Memoria is a difficult film to watch. Not because it’s slow to the point of a comforting stillness, but because it takes us through a melancholic journey on the ephemeral nature of time. It’s difficult to watch because it forces us to pay attention to our brief moment in our space – the people we know, the memories we make, the irrefutable fact that nothing personal prevails. Maybe humanity will, but us – our own individual selves? Gone.
The Thai master Apichatpong Weerasethakul was never one to facilitate for his own sake. His films are beautifully layered with coatings of lyricism and soothing philosophies. I find his films very approachable, just because their raison d’etre comes not from an impenetrable and patronising idea but a genuine sense of wonder and goodness. See, for example, how he followed up his Palm d’Or Uncle Boonmee Who Can Recall his Past Lives, with the gorgeous Cemetery of Splendor, a film that is not simple but imbued with so much devotion for the simple act of love. Weerasethakul’s style is slow-paced, but for the benefit that it lets us pay attention to our surroundings – and it’s those surroundings that form the constant of his filmography. People are lost in the chaotic foliage of nature. Maybe it’s wishful thinking that spirit prevails when it’s all done and gone.
This time he goes to Colombia with Tilda Swinton. His first film outside of his own country is an opportunity for him to explore language as a place and the comparative similarities between places. Colombia is at the very opposite end of Thailand, and yet both sites look so close to each other in Weerasethakul’s lenses. The rivers, the trees, the stones – I like a filmmaker that looks at our planet beyond the constraints of cultural differences. Give me purity any day.
Jessica (Tilda Swinton) is in Bogotá to visit her ill sister and is startled by a strange and unfamiliar sound in the middle of the night. She befriends an archaeologist working on an excavation found in a tunnel under construction and a young sound designer helping her recreate the sound that still puzzles her. Sometimes she hears it again, but no one else seems fazed by it. Jessica isn’t haunted, nor does she think it’s a question of sanity. It’s just an experience that only she gets to live because our shared living experience is never identical. After a small epiphany, she returns to the sound studio only to find the man she knew doesn’t work there. This leads her to meet a fisherman by the river with the same name, with whom Jessica talks about the earth and our idea of memory. The man, at some point, dies trying to recollect a past moment in his life, but in the same frame he goes, so he comes back again.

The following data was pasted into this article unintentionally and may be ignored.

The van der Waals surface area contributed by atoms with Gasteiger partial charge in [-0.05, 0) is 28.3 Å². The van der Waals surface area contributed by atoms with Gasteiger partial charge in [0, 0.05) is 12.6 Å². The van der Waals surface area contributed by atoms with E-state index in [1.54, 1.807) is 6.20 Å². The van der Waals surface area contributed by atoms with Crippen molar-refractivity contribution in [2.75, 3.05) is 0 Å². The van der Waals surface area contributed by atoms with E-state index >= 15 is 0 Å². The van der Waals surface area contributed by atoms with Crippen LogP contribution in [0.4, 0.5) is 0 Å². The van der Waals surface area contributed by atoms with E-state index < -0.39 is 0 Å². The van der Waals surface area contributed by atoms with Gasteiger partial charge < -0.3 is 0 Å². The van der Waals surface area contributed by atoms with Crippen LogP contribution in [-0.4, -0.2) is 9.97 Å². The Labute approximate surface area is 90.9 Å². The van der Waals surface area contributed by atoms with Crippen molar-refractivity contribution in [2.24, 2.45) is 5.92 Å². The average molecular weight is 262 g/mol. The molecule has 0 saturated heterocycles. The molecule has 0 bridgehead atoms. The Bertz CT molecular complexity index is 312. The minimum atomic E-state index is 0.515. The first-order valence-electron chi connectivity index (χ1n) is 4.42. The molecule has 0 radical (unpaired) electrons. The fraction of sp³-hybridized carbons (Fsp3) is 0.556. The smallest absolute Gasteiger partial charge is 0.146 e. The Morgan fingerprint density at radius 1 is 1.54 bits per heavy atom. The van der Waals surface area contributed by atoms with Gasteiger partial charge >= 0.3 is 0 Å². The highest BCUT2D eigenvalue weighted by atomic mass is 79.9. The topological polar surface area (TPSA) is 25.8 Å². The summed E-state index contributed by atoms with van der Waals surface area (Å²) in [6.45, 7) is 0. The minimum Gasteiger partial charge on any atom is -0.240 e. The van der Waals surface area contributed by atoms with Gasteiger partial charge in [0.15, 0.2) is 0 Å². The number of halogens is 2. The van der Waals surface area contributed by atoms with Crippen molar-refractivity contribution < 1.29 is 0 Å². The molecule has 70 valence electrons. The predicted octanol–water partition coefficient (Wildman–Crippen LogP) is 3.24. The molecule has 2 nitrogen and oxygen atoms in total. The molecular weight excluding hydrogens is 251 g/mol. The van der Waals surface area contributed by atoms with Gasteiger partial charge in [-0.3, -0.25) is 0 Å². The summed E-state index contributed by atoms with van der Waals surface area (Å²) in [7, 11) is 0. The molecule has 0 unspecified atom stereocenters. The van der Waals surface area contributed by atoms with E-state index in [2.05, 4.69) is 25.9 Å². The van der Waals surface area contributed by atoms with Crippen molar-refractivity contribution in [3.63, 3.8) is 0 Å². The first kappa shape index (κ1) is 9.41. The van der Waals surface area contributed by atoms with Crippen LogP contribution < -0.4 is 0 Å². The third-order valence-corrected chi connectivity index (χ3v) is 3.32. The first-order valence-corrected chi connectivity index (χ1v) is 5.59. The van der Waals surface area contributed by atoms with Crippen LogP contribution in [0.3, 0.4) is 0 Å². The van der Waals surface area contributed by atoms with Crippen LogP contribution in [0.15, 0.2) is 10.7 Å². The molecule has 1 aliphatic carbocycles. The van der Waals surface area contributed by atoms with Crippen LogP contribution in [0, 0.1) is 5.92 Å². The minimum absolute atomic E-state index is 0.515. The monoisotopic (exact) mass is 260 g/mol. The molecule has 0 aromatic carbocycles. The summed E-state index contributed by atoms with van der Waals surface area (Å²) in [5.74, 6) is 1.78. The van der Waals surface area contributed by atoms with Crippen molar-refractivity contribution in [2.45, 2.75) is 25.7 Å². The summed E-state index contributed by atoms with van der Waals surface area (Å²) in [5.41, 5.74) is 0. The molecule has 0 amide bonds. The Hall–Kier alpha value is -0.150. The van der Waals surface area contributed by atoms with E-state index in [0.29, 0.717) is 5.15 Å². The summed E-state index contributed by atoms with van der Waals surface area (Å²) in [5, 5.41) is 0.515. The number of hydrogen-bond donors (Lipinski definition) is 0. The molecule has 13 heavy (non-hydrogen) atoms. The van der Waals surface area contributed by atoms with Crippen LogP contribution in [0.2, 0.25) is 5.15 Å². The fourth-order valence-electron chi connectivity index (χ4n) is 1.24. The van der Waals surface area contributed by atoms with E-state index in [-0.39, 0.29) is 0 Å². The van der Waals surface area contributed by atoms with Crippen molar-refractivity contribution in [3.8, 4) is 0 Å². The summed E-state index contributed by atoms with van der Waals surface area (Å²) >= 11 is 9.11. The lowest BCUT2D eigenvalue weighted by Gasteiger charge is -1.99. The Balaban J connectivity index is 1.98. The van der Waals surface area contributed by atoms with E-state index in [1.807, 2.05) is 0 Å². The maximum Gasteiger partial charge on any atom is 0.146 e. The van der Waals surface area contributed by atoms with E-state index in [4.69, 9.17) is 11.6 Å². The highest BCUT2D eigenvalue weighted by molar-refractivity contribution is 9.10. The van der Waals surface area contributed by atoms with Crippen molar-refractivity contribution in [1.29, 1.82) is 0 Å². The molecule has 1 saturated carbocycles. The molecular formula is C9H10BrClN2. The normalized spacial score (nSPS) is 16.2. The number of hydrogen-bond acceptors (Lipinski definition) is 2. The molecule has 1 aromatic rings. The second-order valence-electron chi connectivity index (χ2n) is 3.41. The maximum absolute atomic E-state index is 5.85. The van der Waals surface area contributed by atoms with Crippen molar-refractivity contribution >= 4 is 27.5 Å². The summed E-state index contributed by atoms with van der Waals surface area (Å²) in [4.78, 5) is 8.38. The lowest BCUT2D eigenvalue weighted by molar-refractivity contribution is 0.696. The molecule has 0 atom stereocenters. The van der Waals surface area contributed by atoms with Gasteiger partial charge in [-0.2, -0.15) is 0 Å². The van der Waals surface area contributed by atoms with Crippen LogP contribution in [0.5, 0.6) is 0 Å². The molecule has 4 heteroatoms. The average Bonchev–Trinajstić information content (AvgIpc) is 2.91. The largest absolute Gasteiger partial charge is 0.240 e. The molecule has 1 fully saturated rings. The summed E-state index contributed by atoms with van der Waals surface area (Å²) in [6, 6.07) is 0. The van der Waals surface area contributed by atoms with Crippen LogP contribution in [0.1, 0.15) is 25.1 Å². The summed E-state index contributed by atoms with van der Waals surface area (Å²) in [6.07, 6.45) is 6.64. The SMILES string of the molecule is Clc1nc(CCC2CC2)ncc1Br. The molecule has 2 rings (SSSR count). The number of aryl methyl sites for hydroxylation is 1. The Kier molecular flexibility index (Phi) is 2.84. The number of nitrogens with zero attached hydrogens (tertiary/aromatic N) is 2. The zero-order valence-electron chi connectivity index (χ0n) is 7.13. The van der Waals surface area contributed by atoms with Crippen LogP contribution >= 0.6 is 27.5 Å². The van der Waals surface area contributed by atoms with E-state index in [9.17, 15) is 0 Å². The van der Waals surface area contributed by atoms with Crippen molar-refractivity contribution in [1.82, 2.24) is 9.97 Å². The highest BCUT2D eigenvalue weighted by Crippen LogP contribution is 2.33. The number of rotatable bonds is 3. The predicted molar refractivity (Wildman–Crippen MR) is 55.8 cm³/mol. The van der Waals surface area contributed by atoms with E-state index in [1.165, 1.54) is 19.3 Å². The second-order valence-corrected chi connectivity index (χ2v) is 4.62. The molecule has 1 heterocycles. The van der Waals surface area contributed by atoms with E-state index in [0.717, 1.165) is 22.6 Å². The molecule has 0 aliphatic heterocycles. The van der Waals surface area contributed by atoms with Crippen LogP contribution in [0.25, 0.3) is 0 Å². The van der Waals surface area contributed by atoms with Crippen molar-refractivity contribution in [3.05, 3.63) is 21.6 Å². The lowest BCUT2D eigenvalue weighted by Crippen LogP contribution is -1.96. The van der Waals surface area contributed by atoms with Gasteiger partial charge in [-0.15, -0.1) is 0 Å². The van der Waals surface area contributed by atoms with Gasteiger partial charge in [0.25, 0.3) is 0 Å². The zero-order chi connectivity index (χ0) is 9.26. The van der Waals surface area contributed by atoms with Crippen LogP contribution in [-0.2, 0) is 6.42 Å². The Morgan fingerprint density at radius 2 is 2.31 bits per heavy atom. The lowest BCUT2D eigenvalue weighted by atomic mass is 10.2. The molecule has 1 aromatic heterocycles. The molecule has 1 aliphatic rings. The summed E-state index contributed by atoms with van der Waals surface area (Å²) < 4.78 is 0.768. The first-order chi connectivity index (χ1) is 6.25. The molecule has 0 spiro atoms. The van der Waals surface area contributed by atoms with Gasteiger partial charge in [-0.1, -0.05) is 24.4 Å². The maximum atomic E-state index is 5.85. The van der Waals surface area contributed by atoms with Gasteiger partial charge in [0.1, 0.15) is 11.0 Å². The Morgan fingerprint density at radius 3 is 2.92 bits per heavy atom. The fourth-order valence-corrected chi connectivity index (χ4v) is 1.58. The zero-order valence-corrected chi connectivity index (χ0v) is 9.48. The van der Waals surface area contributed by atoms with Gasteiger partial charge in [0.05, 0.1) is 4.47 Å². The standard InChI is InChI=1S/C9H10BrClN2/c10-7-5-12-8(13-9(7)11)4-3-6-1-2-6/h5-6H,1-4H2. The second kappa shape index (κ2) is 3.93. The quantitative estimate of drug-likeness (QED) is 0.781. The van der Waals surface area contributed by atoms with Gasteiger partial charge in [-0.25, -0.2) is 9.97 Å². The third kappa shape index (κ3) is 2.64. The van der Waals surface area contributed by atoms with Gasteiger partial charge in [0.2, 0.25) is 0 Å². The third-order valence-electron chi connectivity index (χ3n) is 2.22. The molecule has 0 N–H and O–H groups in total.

It’s Weerasethakul’s effortless visual poetry that lingers throughout. Swinton is always reliable and knows how to adapt her wide range to every movie she leads—here slowing down her movements to the pace of Weerasethakul’s elegance. I was entranced, taken aback by the power a single image has if it remains – like an idea that hangs around you, befriends you, sees you through the time and space of the film.
If you let it, Memoria can surprise you. It’s not difficult, but I found it one of his most complex films. Perhaps the many ideas that converge don’t all stick with you, but after discussing them with someone else, you may find what Weerasethakul means by our single unique experience in a shared space. And in the process, if you let it, it can shatter you. We are not eternal, none of us. We’re written in water and lost in time. After the screening I attended, another colleague film critic said, “well, this one won’t set the box office on fire”. It definitely won’t, but let it in, and it can affect you more than all blockbusters combined in this decade alone.